This says that you can find the
by sending packets to the
You should now be able to type messages into the following netcat command, and see the result in your other terminal.
$ nc -v 10.248.180.1 12345 Connection to 10.248.180.1 12345 port [tcp/*] succeeded!
This works fine, but in the wider internet you need to connect through long chains of computers before you reach your final destination, so we're going to use 3 network namespaces to represent a longer chain.
We are going to have two extra network namespaces, called
$ sudo ip netns add near $ sudo ip netns add far
We are going to create a chain of network interfaces called
$ sudo ip link add one type veth peer name two $ sudo ip link add three type veth peer name four
one will be in our network namespace, connecting to
two in the
three will connect to
four in the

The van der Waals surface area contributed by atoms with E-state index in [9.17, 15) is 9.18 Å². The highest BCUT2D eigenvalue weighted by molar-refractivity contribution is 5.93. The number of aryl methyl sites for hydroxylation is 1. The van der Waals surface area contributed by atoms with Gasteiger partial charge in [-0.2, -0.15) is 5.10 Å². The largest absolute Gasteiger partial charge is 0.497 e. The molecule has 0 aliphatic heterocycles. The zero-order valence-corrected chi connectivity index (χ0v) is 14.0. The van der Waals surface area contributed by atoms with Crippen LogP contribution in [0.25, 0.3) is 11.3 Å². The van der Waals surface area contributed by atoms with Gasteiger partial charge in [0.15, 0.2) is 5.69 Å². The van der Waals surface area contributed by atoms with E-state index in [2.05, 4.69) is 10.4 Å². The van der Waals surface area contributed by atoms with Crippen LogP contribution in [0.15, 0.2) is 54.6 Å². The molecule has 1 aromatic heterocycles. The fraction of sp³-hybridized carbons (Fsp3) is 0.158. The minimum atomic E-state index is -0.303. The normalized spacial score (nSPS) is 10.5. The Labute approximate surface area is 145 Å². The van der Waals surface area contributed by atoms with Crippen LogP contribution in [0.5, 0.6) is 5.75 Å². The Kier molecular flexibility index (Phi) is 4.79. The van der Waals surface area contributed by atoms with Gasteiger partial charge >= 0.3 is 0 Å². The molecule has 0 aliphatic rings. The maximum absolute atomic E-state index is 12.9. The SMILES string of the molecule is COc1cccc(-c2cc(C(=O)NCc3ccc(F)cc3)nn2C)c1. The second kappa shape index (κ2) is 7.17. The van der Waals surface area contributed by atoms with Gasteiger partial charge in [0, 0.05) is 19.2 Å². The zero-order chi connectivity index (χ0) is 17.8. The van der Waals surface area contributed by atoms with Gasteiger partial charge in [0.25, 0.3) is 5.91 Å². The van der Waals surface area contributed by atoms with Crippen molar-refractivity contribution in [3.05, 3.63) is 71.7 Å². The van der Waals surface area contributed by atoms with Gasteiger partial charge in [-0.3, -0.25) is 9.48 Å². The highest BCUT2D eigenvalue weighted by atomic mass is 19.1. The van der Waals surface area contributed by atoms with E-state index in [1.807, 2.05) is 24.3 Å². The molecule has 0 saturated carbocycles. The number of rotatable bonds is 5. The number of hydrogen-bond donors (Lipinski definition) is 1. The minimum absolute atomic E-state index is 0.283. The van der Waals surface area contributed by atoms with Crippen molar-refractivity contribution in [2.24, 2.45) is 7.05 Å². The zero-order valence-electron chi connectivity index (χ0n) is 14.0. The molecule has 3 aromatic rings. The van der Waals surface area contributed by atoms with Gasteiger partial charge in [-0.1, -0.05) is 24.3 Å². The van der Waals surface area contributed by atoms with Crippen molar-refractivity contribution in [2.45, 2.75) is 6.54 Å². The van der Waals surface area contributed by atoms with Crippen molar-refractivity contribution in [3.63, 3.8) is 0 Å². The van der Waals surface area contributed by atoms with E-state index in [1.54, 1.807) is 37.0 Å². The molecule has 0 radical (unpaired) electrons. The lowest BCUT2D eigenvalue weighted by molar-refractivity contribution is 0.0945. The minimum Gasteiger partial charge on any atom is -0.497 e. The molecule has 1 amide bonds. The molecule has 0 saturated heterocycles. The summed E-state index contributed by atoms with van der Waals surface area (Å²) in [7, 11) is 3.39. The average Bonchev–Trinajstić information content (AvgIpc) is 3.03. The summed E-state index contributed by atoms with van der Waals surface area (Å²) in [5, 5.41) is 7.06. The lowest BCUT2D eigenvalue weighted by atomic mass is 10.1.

$ sudo ip link set dev two netns near $ sudo ip link set dev three netns near $ sudo ip link set dev four netns far
This produces a chain
To speak to these interfaces, we need to assign address ranges, so for our
near link we will use
far link we will use
and for our destination address we will use
$ sudo ip address add 10.248.1.1/24 dev one $ sudo ip netns exec near ip address add 10.248.1.2/24 dev two $ sudo ip netns exec near ip address add 10.248.2.1/24 dev three $ sudo ip netns exec far ip address add 10.248.2.2/24 dev four $ sudo ip netns exec far ip address add 10.248.3.1/24 dev lo
We need to bring these interfaces up.
$ sudo ip link set dev one up $ sudo ip netns exec near ip link set dev two up $ sudo ip netns exec near ip link set dev three up $ sudo ip netns exec far ip link set dev four up $ sudo ip netns exec far ip link set dev lo up
Now let's this time start our server in the
so we can be sure that we can't connect to it directly from our namespace.
As before, start this echo server in a new terminal.
$ sudo ip netns exec far nc -l 10.248.3.1 12345
Now let's try to connect to it from our namespace.
$ nc -v 10.248.3.1 12345 nc: connect to 10.248.3.1 port 12345 (tcp) failed: Network is unreachable